You have given me the desires; give me now the execution of those desires. You have invited me to take vows; give me now the strength to keep them. You have inspired me to start on my way to you; give me now the determination to arrive. Why did you call me, if you were not going to follow up your first call with consequent graces to ensure continuance and success? If you were going to drop me along the way, why did you in the first instance hold my hand?

I am in the midst of my way, and I feel the difficulty, the doubt, the fatigue. That is why today it is a great consolation to me to think of your seriousness, your commitment, your promise. “The Lord will accomplish his purpose for me.” That gives me hope when my strength fails, and courage when my faith begins to falter. I may fall, but you will not. You have committed yourself in me. And you will carry out your commitment to the end.

Allow me now to express my faith in a prayer, my firm conviction as a humble request in words you have given me and I love to pronounce:

“Lord! Do not leave unfinished the work of your hands!”


I tell you

TV Contest

Sometimes it is amusing to watch a TV contest. Sometimes. On this occasion a name was given and the contenders had to say to which of two sets it belonged. For instance, a river was mentioned and it had to be said whether it was in France or in Germany. The Seine… in France. The Rhine… in Germany. Very intelligent indeed.

Then a book of the Bible was given and the question was asked whether it belonged to the Old Testament or to the New. That interested me more. Particularly when I began to hear the answers of the young players. They did place the Gospel of St Matthew in the New Testament, and the Book of Job in the Old, but they sent the Apocalypse to the Old and Isaiah to the New. And so on. Shooting without aim. The Book of Kings also landed in the New Testament (maybe they thought of the Three Kings in Bethlehem), and the Letter to the Hebrews went to the Hebrews in Egypt (maybe sent by Moses). Bible knowledge didn’t seem to be their strong point.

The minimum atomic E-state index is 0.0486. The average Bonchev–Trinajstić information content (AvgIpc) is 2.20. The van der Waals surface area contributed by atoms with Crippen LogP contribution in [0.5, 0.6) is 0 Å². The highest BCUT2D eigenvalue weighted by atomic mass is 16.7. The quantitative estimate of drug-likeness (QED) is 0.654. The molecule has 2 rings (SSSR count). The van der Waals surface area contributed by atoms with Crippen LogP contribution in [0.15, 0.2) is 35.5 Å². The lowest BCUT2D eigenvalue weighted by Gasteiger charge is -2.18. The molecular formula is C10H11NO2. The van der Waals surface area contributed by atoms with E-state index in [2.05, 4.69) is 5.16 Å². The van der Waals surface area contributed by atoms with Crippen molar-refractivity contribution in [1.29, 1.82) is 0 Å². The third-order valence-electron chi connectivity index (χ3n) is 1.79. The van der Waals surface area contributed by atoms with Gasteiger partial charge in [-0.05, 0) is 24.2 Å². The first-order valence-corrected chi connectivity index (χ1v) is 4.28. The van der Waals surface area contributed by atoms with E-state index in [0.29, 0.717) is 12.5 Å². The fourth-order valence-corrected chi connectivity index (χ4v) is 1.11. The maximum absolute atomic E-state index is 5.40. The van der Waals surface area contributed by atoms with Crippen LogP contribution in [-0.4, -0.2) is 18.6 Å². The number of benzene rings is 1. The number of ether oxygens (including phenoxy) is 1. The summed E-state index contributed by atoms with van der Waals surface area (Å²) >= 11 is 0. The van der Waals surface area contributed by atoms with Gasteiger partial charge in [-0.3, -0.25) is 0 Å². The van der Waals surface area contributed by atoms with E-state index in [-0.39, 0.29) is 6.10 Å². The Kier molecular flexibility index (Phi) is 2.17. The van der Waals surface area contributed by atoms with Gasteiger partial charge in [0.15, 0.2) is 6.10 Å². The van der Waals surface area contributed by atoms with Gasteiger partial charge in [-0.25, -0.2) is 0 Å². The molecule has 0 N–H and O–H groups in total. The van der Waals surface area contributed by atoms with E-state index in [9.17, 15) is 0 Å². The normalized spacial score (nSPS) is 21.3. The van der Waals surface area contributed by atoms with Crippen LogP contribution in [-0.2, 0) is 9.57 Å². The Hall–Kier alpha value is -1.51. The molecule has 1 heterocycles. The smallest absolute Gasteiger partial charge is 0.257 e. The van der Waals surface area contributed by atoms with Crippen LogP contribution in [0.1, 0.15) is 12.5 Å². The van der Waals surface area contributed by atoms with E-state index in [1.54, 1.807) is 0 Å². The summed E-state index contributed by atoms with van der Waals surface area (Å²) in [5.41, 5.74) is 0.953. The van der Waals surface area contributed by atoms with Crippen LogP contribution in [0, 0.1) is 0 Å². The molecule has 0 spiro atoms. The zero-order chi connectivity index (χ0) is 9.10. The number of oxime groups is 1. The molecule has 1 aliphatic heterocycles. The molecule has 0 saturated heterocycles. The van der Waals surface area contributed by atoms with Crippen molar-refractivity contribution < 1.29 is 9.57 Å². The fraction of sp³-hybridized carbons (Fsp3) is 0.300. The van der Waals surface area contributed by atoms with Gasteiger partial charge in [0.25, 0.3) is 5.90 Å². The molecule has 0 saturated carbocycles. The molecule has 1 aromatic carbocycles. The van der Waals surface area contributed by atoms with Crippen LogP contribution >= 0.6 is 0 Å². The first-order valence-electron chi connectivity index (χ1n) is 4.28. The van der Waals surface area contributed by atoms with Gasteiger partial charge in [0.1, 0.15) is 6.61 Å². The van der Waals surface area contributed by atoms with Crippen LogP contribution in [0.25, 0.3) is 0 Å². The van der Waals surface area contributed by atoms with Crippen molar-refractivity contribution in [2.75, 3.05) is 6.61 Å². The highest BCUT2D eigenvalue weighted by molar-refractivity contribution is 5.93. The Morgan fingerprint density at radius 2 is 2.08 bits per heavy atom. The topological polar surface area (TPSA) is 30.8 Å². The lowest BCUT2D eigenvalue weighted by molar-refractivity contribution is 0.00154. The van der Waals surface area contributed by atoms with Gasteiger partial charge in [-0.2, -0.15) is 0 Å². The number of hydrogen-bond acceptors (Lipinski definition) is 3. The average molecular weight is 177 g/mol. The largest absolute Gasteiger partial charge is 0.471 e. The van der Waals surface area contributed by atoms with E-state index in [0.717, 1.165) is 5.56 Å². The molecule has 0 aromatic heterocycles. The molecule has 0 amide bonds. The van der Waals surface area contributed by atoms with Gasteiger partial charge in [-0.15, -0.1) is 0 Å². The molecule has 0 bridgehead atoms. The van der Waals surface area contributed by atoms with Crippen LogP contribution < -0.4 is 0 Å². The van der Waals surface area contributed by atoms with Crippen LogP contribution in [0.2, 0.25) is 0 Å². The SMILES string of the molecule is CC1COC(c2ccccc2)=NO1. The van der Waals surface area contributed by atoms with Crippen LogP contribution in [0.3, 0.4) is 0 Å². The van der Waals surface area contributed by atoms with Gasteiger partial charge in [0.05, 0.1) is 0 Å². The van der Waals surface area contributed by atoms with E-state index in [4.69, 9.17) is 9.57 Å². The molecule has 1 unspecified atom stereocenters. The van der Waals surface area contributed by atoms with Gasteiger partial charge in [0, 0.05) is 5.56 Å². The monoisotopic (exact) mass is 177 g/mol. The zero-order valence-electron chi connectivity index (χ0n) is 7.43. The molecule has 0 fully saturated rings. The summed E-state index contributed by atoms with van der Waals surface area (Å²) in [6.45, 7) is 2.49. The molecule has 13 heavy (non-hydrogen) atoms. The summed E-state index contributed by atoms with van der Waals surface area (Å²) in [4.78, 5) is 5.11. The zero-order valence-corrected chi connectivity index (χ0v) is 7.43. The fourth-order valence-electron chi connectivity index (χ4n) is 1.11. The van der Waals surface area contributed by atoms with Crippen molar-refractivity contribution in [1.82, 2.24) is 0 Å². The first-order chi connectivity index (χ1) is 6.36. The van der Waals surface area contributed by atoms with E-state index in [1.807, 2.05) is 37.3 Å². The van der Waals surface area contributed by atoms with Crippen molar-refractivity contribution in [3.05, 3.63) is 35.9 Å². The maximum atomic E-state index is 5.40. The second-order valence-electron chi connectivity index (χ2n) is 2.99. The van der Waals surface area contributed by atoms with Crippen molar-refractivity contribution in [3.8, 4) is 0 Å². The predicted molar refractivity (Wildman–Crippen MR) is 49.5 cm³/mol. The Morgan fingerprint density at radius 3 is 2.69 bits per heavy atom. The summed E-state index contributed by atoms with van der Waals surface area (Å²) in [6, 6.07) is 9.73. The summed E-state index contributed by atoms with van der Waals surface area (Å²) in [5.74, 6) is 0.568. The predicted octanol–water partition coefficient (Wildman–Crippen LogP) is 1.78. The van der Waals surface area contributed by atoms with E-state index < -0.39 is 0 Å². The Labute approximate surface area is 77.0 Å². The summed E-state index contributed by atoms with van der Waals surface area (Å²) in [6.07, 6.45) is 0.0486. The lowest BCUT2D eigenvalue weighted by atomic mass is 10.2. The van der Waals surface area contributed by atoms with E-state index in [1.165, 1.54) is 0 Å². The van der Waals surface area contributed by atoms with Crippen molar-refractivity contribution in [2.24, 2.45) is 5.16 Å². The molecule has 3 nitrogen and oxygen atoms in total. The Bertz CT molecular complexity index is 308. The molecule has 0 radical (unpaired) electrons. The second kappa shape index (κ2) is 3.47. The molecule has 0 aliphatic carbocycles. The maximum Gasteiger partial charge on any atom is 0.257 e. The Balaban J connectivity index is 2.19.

Their strong point came next. “We now are going to mention songs by their first line, and you have to say whether they are by The Beatles or by The Rolling Stones.” Here they didn’t miss a shot. They knew all the songs. They not only knew them, but they started singing them as soon as they heard the first word. They were quite up-to-date in modern musical knowledge.

I said the programme was amusing. Rather, unsettling.

Tennis champ

Ramanathan Krishnan, the tennis champ from Chennai, tells the famous anecdote of which he was the naïve protagonist.

“On first alighting at the Southfields underground station, from where you can walk to the All England Club in fifteen minutes, we did not know how to get to the Wimbledon courts. I asked a taxi driver outside the station, ‘How does one get to Wimbledon, sir?’ He gave me the once over and said earnestly, ‘Practice, sonny, practice!’”

Krishnan and I studied at the same time in the same College, though not in the same class. That was Loyola College, Chennai. He always said that the best tennis courts in the world were those of Loyola…, with their cow-dung ground. I’ve enjoyed the reference to Loyola College in his autobiography:

“My days at Loyola College were thoroughly enjoyable. We were a boisterous lot of friends who turned to books only when it was absolutely necessary. Much of the time was spent on eating out, watching movies and playing tennis. As an important member of the College team, I made sure matches would be scheduled on class test days. What is more, I made sure that my good friends could avoid the tests too as I sought permission for them to accompany me to matches as cheer leaders.

“College tennis was a lot of fun. I remember an intercollegiate match, played over the best of nineteen games, in which I was leading my opponent 7-0. While we were hanging sides, my opponent whispered into my ear: ‘Please give me a couple of games. My girlfriend is watching.’ I obliged. But when the score was 8-3 in my favour, the young man edged close to me during the changeover and whispered: ‘Please finish the match. My girlfriend and I are planning to go to a movie.’